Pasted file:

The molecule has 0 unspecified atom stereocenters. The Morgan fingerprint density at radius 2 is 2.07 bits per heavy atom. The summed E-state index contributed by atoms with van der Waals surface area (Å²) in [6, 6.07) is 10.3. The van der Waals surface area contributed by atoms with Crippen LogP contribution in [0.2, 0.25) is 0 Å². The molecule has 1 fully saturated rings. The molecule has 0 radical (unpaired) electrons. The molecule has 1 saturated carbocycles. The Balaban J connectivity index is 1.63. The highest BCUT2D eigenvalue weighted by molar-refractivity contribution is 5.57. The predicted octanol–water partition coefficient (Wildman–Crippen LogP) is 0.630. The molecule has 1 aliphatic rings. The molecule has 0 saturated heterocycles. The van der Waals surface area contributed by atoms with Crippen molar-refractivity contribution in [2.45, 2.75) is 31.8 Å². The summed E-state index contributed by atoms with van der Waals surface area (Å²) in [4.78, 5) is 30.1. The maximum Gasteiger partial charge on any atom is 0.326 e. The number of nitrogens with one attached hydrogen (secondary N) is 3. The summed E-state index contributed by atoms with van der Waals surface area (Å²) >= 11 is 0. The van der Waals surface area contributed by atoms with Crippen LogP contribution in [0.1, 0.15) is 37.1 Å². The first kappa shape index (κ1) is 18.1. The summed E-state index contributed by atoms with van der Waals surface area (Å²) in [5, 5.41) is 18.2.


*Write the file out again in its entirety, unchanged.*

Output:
The molecule has 0 unspecified atom stereocenters. The Morgan fingerprint density at radius 2 is 2.07 bits per heavy atom. The summed E-state index contributed by atoms with van der Waals surface area (Å²) in [6, 6.07) is 10.3. The van der Waals surface area contributed by atoms with Crippen LogP contribution in [0.2, 0.25) is 0 Å². The molecule has 1 fully saturated rings. The molecule has 0 radical (unpaired) electrons. The molecule has 1 saturated carbocycles. The Balaban J connectivity index is 1.63. The highest BCUT2D eigenvalue weighted by molar-refractivity contribution is 5.57. The predicted octanol–water partition coefficient (Wildman–Crippen LogP) is 0.630. The molecule has 1 aliphatic rings. The molecule has 0 saturated heterocycles. The van der Waals surface area contributed by atoms with Crippen molar-refractivity contribution in [2.45, 2.75) is 31.8 Å². The summed E-state index contributed by atoms with van der Waals surface area (Å²) in [4.78, 5) is 30.1. The maximum Gasteiger partial charge on any atom is 0.326 e. The number of nitrogens with one attached hydrogen (secondary N) is 3. The summed E-state index contributed by atoms with van der Waals surface area (Å²) >= 11 is 0. The van der Waals surface area contributed by atoms with Crippen LogP contribution in [0.1, 0.15) is 37.1 Å². The first kappa shape index (κ1) is 18.1. The summed E-state index contributed by atoms with van der Waals surface area (Å²) in [5, 5.41) is 18.2.